13. The Crossway
The Crossway is an account of Stagg’s extraordinary journey. It describes the dangers he faced on the road, captures the people he met and the landscapes he experienced, offers a unique insight into contemporary faith, and – most movingly – lays bare his struggle to escape the past and walk towards recovery.
14. Stranger On A Train
Using two cross-country trips on Amtrak as her narrative vehicles, British writer Jenny Diski connects the humming rails, taking her into the heart of America with the track-like scars leading back to her own past. As in the highly acclaimed Skating to Antarctica, Diski has created a seamless and seemingly effortless amalgam of reflections and revelation in a unique combination of travelogue and memoir.
15. Jerusalem Chronicles From The Holy City
In Jerusalem: Chronicles from the Holy City, Delisle explores the complexities of a city that represents so much to so many. He eloquently examines the impact of the conflict on the lives of people on both sides of the wall while drolly recounting the quotidian: checkpoints, traffic jams, and holidays.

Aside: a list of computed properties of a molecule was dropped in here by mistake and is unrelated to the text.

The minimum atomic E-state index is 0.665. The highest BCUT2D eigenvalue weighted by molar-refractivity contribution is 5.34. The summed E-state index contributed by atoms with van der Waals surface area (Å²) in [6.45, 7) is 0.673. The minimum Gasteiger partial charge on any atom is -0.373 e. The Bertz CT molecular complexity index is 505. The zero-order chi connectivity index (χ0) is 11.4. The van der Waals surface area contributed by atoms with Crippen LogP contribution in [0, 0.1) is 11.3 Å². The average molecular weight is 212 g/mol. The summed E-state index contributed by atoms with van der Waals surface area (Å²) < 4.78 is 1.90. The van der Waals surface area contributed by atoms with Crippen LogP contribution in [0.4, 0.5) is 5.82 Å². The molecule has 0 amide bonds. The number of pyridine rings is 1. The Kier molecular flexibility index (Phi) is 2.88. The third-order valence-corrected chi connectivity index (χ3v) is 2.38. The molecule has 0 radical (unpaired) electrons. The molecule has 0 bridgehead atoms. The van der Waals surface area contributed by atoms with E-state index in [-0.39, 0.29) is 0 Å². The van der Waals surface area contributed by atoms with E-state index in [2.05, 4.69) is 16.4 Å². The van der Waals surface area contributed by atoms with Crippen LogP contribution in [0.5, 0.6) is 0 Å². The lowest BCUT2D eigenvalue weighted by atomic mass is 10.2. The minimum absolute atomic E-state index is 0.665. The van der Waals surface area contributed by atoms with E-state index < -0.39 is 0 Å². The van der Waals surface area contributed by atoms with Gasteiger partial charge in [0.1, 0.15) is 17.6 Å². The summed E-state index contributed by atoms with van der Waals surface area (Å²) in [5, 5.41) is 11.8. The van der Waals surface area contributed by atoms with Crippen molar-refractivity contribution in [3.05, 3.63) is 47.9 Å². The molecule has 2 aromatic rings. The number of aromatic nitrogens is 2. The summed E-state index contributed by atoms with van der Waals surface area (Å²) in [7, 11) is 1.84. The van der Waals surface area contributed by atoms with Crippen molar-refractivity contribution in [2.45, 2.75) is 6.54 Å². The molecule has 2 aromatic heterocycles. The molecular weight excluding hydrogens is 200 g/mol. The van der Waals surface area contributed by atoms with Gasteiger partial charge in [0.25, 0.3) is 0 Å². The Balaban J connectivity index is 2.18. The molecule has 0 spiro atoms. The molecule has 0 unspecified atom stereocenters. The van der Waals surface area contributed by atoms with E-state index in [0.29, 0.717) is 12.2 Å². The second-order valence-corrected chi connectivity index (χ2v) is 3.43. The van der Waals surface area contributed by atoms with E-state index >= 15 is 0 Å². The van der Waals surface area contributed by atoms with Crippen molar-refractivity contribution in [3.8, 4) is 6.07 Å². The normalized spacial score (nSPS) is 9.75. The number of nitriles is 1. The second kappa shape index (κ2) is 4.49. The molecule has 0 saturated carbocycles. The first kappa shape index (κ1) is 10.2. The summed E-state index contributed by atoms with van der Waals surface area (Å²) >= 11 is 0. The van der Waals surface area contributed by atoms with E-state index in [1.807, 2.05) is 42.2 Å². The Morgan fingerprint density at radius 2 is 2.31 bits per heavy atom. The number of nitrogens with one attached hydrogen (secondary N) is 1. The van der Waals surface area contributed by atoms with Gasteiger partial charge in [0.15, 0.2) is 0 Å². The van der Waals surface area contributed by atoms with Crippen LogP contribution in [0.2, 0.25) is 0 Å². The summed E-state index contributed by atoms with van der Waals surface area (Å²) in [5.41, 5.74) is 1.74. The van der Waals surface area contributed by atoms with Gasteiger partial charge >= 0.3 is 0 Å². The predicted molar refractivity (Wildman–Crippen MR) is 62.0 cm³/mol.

16. French Revolutions
French Revolutions gives us a hilariously unforgettable account of Moore’s attempt to conquer the Tour de France. “Conquer” may not be quite the right word. He cheats when he can, pops the occasional hayfever pill for an ephedrine rush
17. Black Lamb and Grey Falcon
Black Lamb and Grey Falcon probes the troubled history of the Balkans and the uneasy relationships among its ethnic groups. The landscape and the people of Yugoslavia are brilliantly observed as West untangles the tensions that rule the country’s history as well as its daily life.
18. Around The World In 80 Trains
When Monisha Rajesh announced plans to circumnavigate the globe in eighty train journeys, she was met with wide-eyed disbelief. But it wasn’t long before she was carefully plotting a route that would cover 45,000 miles – almost twice the circumference of the earth – coasting along the world’s most remarkable railways; from the cloud-skimming heights of Tibet’s Qinghai railway to silk-sheeted splendour on the Venice Simplon-Orient-Express.
19. Dark Star Safari
In Dark Star Safari the wittily observant and endearingly irascible Paul Theroux takes readers the length of Africa by rattletrap bus, dugout canoe, cattle truck, armed convoy, ferry, and train. In the course of his epic and enlightening journey, he endures danger, delay, and dismaying circumstances.
20. A Short Walk In The Hindu Kush
When Eric Newby, fashion industry worker and inexperienced hill walker, decided after 10 years in haute couture he needed a change he took 4 days training in Wales then walked the Hindu Kush. This is his account of an entertaining time in the hills!